Although the methodology is pretty straightforward, there are subtleties to it. You need a sample of healthy companies and unhealthy companies. There are issues such as sample size. Should [there] be [an] equal number in the two groups or should there be more representatives of the population — 99% non-default, 1%, 2%, or 3% default, depending on the time period? Should they all be manufacturers? Should they be a cross section of industries?

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All posts are the opinion of the author. As such, they should not be construed as investment advice, nor do the opinions expressed necessarily reflect the views of CFA Institute or the author’s employer.

Photo courtesy of the Hong Kong Society of Financial Analysts (HKSFA)

About the Author(s)
Larry Cao, CFA

Larry Cao, CFA, senior director of industry research, CFA Institute, conducts original research with a focus on the investment industry trends and investment expertise. His current research interests include multi-asset strategies and FinTech (including AI, big data, and blockchain). He has led the development of such popular publications as FinTech 2017: China, Asia and Beyond, FinTech 2018: The Asia Pacific Edition, Multi-Asset Strategies: The Future of Investment Management and AI Pioneers in Investment management. He is also a frequent speaker at industry conferences on these topics. During his time in Boston pursuing graduate studies at Harvard and as a visiting scholar at MIT, he also co-authored a research paper with Nobel laureate Franco Modigliani that was published in the Journal of Economic Literature by American Economic Association. Larry has more than 20 years of experience in the investment industry. Prior to joining CFA Institute, Larry worked at HSBC as senior manager for the Asia Pacific region. He started his career at the People’s Bank of China as a USD fixed-income portfolio manager. He also worked for US asset managers Munder Capital Management, managing US and international equity portfolios, and Morningstar/Ibbotson Associates, managing multi-asset investment programs for a global financial institution clientele. Larry has been interviewed by a wide range of business media, such as Bloomberg, CNN, the Financial Times, South China Morning Post and the Wall Street Journal.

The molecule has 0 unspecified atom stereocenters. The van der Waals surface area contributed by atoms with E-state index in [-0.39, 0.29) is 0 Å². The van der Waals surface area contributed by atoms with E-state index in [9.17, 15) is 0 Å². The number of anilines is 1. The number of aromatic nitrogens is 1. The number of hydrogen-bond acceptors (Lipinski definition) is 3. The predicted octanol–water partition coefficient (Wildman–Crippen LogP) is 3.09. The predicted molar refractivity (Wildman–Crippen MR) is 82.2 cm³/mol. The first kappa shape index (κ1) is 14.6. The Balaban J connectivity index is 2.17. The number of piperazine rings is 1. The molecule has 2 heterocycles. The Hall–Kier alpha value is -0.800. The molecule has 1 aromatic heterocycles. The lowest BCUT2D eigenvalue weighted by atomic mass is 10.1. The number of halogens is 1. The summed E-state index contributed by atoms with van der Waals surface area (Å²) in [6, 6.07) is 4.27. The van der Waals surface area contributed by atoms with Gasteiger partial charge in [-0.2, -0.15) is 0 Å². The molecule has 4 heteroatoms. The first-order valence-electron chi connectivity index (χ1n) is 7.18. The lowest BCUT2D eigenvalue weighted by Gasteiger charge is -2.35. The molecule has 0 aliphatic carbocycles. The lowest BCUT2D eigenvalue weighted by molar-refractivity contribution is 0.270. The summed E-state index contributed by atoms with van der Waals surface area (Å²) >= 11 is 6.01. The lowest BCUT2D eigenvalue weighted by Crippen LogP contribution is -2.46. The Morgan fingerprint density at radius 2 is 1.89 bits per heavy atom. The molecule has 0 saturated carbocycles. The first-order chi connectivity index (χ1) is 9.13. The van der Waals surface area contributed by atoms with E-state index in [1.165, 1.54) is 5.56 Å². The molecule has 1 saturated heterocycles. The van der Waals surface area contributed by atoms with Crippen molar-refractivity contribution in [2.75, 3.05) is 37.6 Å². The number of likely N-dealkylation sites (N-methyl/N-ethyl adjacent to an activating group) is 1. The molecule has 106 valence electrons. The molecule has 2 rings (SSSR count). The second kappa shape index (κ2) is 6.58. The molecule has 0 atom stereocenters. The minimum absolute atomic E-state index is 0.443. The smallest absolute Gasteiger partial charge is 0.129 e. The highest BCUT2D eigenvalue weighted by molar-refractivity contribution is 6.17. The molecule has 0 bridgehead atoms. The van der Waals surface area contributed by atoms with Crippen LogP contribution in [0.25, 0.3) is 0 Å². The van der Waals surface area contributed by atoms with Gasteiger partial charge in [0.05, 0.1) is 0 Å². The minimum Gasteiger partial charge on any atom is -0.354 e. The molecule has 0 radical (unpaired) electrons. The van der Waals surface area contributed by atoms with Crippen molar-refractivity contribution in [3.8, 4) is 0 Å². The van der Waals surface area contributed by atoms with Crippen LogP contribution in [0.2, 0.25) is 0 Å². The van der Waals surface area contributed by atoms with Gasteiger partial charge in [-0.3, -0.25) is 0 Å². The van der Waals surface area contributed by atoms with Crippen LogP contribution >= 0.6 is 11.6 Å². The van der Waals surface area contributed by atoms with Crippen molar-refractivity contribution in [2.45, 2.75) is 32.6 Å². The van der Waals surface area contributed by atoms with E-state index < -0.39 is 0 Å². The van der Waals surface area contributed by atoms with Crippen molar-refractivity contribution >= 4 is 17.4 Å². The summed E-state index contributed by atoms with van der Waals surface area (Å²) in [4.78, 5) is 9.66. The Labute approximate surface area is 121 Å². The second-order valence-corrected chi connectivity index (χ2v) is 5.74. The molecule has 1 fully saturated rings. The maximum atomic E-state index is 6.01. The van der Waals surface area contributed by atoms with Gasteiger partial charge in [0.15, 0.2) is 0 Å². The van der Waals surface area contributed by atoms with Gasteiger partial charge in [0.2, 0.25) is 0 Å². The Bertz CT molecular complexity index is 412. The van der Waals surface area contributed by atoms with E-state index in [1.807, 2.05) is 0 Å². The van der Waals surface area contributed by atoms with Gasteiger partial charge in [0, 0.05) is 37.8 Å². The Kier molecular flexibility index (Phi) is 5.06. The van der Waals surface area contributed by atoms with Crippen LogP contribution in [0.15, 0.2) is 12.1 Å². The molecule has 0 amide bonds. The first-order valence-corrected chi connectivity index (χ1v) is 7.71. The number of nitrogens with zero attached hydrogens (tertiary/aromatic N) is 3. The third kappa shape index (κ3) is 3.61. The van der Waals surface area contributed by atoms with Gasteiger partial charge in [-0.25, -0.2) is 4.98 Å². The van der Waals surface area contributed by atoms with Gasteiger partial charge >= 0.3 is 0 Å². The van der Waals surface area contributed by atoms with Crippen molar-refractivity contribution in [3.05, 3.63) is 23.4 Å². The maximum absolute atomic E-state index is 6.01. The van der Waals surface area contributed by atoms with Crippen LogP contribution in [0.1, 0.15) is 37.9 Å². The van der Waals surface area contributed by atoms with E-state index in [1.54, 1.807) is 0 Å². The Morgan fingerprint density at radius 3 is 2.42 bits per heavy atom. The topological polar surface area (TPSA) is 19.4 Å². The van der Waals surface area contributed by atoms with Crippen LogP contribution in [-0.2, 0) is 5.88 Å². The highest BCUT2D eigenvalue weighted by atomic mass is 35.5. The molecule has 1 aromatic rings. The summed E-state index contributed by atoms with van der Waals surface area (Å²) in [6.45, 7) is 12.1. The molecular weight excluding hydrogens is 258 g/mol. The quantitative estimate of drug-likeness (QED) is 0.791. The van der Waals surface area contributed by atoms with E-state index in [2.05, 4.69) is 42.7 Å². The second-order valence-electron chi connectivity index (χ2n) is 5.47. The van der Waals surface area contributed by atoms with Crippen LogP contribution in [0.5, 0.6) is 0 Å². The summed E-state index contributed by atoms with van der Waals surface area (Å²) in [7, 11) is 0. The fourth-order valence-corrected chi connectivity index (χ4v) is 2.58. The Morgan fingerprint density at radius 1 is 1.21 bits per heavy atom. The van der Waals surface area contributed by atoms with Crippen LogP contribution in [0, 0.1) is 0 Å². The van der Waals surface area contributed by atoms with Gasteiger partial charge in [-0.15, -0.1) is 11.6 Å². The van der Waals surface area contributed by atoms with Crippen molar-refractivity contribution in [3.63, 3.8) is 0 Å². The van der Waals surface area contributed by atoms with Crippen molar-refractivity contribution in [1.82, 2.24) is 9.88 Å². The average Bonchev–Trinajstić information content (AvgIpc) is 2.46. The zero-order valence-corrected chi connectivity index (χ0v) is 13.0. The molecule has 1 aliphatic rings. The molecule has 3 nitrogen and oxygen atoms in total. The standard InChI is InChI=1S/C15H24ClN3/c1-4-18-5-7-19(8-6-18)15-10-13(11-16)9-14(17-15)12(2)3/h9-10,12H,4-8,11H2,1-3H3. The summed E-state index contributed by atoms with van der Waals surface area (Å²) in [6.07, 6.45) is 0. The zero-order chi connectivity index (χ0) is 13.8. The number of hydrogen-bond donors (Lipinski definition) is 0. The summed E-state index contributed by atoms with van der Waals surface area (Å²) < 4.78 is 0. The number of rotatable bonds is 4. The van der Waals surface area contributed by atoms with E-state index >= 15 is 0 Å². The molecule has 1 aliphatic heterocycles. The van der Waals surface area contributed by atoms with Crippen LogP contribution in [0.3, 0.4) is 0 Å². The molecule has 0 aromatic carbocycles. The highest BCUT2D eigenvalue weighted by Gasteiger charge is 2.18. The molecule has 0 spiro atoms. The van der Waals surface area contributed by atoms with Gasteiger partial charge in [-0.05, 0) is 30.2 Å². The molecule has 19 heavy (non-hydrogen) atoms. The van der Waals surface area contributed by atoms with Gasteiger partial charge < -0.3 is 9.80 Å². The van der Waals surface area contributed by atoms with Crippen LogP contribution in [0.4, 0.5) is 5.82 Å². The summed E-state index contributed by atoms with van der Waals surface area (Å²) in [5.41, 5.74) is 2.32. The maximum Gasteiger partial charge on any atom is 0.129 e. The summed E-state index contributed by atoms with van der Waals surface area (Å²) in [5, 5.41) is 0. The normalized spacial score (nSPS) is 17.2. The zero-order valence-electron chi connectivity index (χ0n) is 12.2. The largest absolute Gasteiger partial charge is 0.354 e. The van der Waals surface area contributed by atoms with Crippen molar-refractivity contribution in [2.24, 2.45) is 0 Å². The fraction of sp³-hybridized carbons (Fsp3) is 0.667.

6 thoughts on “The Altman Z-Score after 50 Years: Use and Misuse”

  1. Dominic says:

    Hi Larry,
    I ‘ve been following your discussion on Altman Z-score model for credit scoring and i have a couple of questions. 1. Is it possible to carry out a Z-score for banks given their different style of reporting and also the nature of there business? 2. If yes how would you go about it. If no what method would one use to analyse the financial health of a bank with respect to ability to meet obligations to debt holders?

  2. Larry Cao, CFA says:

    Dominic,

    Great question. Z-Score was designed mainly for use with manufacturing companies so to apply it to banks naturally would require much tweaking. There’s some published research on the subject using a bankling sample (such as paperhttp://www.sciencedirect.com/science/article/pii/S104244311300005X).
    Alternatively, SRISK, a measure that Prof. Robert Engle developed to estimate how undercapitalized a financial institution can become in times of crisis, may also be useful. See my interviews with him for more details.

    https://blogs.cfainstitute.org/investor/2014/07/16/nobel-laureate-in-action-robert-engle-on-the-global-financial-crisis-systemic-risk-and-liquidity/

    https://www.cfainstitute.org/learning/products/multimedia/Pages/127225.aspx?WPID=BrowseProducts

    Warm regards,
    Larry

    1. Dominic says:

      Thanks Larry, i will go through the interviews.

      1. Dominic says:

        Hi Larry,
        Thank you for your insights and discussions on the Altman z-score topic.
        I was just doing a z-score for a beer manufacturer in a frontier market and the following were the findings
        1. The current z- score looks healthy at 3.87 in 2016, but the trend has been gradually declining from 6.29 in 2011.
        2. I tried to break down the contribution of each metric to the total score and I found out that on a 5-year average, 53% of the score is contributed by one metric; Market value equity/ total liabilities. The others Sales/Assets contributed 26% and Ebit/assets contributed 23%. The other two had a negative contribution.
        My question is what should I read from these two findings of the company? Should I be worried about the trend and the dependence of a single metric in getting the score?

  3. Preeti gupta says:

    Hii larry i have one question. Z score can we use as a normal health check either company always in profit.

    1. Larry Cao, CFA says:

      Hi Preeti,

      Thank you for visiting our blog. The short answer is yes. The more elaborate answer is as follows –

      Z-score was developed to predict bankruptcy. As long as the profitable companies borrow money, which they could do for any number of reasons including financing their growth, they would have insolvency risk. Granted though the analysis would be rather boring if the companies have significant retained earnings and very low liabilities.

      Warm regards,
      Larry